JLR: So, did I hear what I wanted to hear? Yes and no, but I don't believe they told me anything that I don't already know. And the majority of things they said could have easily been applied to anyone.
Am I any more fulfilled, satisfied? Was I lost but now found? Nope. We want to believe because it's as close to "fact" as we can get. Someone is telling you what you "should do," what "will happen."
JOH: My mother- and father-in-law, Joann and Bob, just returned from a six-week trip around the world. One of their stops was India, and in that country, they had a guide who took them to some ancient sites where astrology is practiced. Joann says they have these instruments that were made hundreds of years ago, and they tell you, through using the exact day and minute of your birth, the things that will happen. She says there are people who study this, and she said, "Our guide really believed that it helps you in your life--that it kind of tells you about your up periods and down periods, and that maybe through knowing these things you will not make bad decisions during the down times, or even avoid major decisions at those times."
JLR: But what about the really bad stuff?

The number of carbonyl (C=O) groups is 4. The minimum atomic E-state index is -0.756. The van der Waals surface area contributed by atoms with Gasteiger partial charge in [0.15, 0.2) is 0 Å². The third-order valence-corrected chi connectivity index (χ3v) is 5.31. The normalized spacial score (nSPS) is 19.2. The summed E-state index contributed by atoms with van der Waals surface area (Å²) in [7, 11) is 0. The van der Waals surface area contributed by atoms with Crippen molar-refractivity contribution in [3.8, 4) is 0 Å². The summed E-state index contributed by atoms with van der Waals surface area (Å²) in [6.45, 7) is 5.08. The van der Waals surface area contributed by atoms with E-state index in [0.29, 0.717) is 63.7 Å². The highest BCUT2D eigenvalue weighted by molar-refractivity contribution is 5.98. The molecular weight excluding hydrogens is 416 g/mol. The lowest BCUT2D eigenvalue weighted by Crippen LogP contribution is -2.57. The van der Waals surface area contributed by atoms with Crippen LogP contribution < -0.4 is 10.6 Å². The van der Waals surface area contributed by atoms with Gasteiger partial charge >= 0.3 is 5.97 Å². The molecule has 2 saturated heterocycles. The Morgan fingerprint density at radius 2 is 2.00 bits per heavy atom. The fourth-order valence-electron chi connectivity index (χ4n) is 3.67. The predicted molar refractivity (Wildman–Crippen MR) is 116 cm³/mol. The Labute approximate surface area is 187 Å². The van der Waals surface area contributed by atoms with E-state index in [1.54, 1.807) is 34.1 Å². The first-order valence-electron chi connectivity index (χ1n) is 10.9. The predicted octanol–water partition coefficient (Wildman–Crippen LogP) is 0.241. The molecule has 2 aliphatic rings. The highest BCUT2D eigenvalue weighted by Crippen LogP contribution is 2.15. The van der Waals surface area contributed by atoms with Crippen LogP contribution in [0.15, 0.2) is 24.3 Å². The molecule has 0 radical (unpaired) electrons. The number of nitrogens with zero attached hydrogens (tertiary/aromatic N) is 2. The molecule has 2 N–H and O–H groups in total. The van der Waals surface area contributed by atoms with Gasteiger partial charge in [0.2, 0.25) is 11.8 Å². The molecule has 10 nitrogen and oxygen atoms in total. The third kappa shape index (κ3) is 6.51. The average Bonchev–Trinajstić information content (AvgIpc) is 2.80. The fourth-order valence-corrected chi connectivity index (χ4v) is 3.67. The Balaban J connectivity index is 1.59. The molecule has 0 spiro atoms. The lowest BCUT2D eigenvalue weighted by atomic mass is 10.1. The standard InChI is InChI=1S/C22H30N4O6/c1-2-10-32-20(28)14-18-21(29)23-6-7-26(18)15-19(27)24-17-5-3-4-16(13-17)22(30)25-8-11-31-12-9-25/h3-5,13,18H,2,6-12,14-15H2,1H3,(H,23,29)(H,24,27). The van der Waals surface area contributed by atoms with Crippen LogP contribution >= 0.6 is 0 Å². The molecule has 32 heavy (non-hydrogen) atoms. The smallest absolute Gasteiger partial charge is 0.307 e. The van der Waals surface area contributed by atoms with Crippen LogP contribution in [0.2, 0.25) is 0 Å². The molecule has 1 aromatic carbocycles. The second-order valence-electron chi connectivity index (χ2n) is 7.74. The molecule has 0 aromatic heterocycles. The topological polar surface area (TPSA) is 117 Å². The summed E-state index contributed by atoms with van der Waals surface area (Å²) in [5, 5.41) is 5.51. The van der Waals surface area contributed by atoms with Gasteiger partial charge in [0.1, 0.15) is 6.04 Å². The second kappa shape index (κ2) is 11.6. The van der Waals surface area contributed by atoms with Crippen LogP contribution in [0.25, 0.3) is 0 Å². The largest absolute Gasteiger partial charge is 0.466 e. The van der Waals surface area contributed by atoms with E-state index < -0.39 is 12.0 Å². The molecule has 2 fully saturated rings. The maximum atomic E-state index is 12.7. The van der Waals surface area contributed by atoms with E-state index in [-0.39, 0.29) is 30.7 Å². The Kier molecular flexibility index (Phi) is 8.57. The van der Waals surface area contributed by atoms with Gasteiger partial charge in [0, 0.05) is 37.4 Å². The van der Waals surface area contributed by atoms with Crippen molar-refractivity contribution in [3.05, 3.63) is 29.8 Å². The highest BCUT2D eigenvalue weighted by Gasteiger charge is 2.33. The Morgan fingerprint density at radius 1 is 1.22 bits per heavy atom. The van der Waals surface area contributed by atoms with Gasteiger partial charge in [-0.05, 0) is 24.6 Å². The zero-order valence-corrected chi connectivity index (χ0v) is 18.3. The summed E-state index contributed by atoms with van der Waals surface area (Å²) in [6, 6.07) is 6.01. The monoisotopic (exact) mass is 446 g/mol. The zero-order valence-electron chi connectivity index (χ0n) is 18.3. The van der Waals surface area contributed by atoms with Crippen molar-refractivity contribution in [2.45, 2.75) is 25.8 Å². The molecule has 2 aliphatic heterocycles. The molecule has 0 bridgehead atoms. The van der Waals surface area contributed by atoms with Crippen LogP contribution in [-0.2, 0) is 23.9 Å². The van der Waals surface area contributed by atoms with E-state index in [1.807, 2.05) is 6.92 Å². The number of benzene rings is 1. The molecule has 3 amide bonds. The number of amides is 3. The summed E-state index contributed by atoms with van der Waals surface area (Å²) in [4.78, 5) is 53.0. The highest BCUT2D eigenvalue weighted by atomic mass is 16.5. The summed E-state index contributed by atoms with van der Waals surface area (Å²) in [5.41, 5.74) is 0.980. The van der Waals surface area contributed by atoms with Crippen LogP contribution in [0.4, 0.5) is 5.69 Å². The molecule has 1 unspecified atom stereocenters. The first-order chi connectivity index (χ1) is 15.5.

JOH: Joann said, "Anything bad they would not tell you to your face; they will write it down and mail it to you. Our guide knew he was going to die when you was seventy-six. And that didn't bother him, but of course, he was about forty. I wondered how he was going to feel when he was seventy-five."
JLR:Did she have her own chart done?
JOH: No, She says she couldn't have had it done if she had wanted to, because she doesn't know the exact minute she was born.
JLR: Ultimately I believe God is the only one who knows what's going to happen in my life. This was done just for fun. Besides, I know better than that; I'm a good Catholic after all. I went to confession and did a few Our Fathers just to cover my bases.
Get the This Week's Top Stories Newsletter
Every week we collect the latest news, music and arts stories — along with film and food reviews and the best things to do this week — so that you'll never miss City Pages' biggest stories.